History matters in microfinance
This text shows that microfinance is not a poor solution for poor countries, that savings-driven microfinance institutions in cooperative or community ownership are equally feasible in rural and urban areas, and that if properly regulated and supervised, they have great potential in poverty alleviation and development, both in rural and urban areas.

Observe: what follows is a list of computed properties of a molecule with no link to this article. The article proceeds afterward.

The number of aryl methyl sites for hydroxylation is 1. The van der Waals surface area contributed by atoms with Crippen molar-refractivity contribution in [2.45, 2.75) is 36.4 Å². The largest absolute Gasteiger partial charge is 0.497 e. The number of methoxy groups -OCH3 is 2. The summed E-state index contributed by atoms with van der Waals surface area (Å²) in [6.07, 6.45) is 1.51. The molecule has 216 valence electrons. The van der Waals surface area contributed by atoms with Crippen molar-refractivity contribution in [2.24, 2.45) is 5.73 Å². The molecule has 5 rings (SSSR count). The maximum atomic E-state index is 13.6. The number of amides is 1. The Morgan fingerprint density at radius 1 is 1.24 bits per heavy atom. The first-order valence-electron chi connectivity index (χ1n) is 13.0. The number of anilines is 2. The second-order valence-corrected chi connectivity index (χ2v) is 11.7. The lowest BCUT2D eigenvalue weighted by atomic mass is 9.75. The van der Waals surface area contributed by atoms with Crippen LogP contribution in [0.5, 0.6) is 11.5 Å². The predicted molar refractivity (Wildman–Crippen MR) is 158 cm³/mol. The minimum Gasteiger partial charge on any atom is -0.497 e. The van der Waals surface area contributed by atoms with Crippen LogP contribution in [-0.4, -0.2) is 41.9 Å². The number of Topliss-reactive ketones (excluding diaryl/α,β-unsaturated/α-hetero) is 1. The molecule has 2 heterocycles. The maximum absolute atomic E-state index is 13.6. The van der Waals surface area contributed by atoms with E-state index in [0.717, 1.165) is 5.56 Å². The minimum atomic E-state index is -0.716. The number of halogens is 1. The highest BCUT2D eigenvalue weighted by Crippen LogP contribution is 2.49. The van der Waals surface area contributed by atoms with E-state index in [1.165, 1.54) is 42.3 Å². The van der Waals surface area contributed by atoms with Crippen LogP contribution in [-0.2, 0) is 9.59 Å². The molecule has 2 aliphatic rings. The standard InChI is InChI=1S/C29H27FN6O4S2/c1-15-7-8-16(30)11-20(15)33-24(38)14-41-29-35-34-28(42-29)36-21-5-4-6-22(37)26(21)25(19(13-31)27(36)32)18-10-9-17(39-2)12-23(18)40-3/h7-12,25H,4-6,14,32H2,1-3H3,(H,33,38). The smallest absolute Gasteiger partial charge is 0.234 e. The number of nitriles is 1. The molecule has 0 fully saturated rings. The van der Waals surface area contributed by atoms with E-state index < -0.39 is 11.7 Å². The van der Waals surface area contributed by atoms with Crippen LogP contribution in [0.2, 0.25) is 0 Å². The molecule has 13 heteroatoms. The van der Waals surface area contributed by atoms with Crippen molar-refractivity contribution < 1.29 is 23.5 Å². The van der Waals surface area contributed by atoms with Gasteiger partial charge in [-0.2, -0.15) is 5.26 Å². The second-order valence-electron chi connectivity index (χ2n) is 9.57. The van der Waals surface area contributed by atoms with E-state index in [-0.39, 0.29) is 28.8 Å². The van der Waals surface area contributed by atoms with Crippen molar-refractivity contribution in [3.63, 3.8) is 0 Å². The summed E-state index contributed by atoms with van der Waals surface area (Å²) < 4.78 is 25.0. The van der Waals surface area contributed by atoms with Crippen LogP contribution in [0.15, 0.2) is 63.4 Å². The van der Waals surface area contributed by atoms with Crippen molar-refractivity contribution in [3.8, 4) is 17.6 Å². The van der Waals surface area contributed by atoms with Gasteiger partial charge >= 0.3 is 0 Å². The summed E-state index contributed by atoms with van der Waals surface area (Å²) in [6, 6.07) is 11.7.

What distinguishes a developed country like Germany from many developing countries is not the prevalence of self-help and informal finance at an earlier time. Community- and member-based as well as other informal financial institutions are exceedingly widespread throughout the world. In Nigeria for example, they date back to the 15th and 16th century from where they were carried by slaves as part of their social capital to the Carribbean, where both the institution and the original Yoruba term, susu, are still found today. The major difference seems to be the legal recognition given to informal finance in Germany and the protection of the institutions through prudential regulation and effective supervision. While there are some examples of limited magnitude of upgrading informal finance in developing countries, there is no case where a modern financial system has been build on indigenous institutions. In the microfinance community, the importance of an appropriate legal framework, regulation and supervision is controversial. Has the time come to revive an older controversy?